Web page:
• Portion the dough into 18 pieces — they will be about 30 g each if you want to be exact. Roll them into balls, and drop the balls onto the icing sugar. 
  • Roll the balls in the icing sugar. Let them sit for about 10 minutes, so they absorb a bit of the sugar. Then roll them again, really working to make a coating of the sugar. (Chef said to “carpet-bomb the balls”). 
  • Carefully place the sugared biscuits on your baking trays, leaving space between them as they will puff out a bit. 
  • Bake for 16 minutes, until golden brown, then take them out and let them cook on a wire rack. Store what you don’t eat that day in an airtight container.

But wait, there’s more. As a bonus, I want to share that the wonderful folks who provided this recipe are back online sharing their baking expertise. Bread Ahead Bakery School in London, England, has restarted their online baking tutorials on Instagram. 

You can join the bakers at Bread Ahead live on Instagram weekdays at 10 a.m. PST, or catch up anytime by watching their IGTV feed. If you want to bake as you watch, the ingredients list is on their website for reference. (You just click on the specific item to see the drop-down list.) 

If you don’t use Instagram, Bread Ahead also has a number of baking tutorials on YouTube. 

I hope all these tidbits offer a ray of hope and good cheer amidst the greyer days of the season.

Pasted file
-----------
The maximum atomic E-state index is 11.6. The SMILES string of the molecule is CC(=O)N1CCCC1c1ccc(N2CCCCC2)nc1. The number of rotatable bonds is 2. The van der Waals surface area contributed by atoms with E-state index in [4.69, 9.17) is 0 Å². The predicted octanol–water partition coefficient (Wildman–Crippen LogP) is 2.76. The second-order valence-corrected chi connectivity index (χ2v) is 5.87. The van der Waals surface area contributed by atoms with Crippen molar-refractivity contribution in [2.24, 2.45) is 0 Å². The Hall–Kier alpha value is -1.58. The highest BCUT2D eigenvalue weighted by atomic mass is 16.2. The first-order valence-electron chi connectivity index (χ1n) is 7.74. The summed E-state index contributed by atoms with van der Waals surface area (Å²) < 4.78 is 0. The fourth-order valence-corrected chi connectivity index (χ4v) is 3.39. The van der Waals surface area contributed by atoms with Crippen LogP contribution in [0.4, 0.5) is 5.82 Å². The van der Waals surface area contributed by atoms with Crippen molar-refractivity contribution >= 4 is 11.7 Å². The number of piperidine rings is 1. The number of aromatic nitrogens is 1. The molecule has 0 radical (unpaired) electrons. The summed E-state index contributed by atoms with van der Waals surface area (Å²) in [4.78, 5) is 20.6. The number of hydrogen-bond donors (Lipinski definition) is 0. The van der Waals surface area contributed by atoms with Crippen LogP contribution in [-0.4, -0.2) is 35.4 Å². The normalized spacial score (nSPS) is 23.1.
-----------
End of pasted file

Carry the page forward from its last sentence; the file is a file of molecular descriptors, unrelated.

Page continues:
I am sure many of you are like me, weary of the limits on our quality time and favourite activities. Know that I am raising my cup to you with a smile, sending you good vibes and a virtual hug.

We are in this for the long haul. Let us sustain ourselves so we can get there with our smiles intact.

More Happy Gourmand articles

About the Author

Kristin Peturson-Laprise is a customer experience specialist by trade, which means she is someone passionate about people having a good time. 

Her company, Wow Service Mentor, helps businesses enhance their customer experience through hands-on training, service programs, and special event coordination.

Kristin enjoys her own experiences too, and that is what she writes about in this column. She and her husband Martin Laprise (also known as Chef Martin, of The Chef Instead) love to share their passion for food and entertaining.  

Kristin says:

"Wikipedia lists a gourmand as a person who takes great pleasure in food. I have taken the concept of gourmandise, or enjoying something to the fullest, in all parts of my life. I love to grow and cook food, and I loved wine enough to become a Sommelier. I call a meal a success when I can convey that 'sense of place' from where the food has come . . . the French call that terroir, but I just call it the full experience. It might mean tasting the flavours of my own garden, or transporting everyone at the table to a faraway place, reminiscent of travels or dreams we have had."


E-mail Kristin at:  [email protected]

Check out her website here:  www.wowservicementor.com


The views expressed are strictly those of the author and not necessarily those of Castanet. Castanet does not warrant the contents.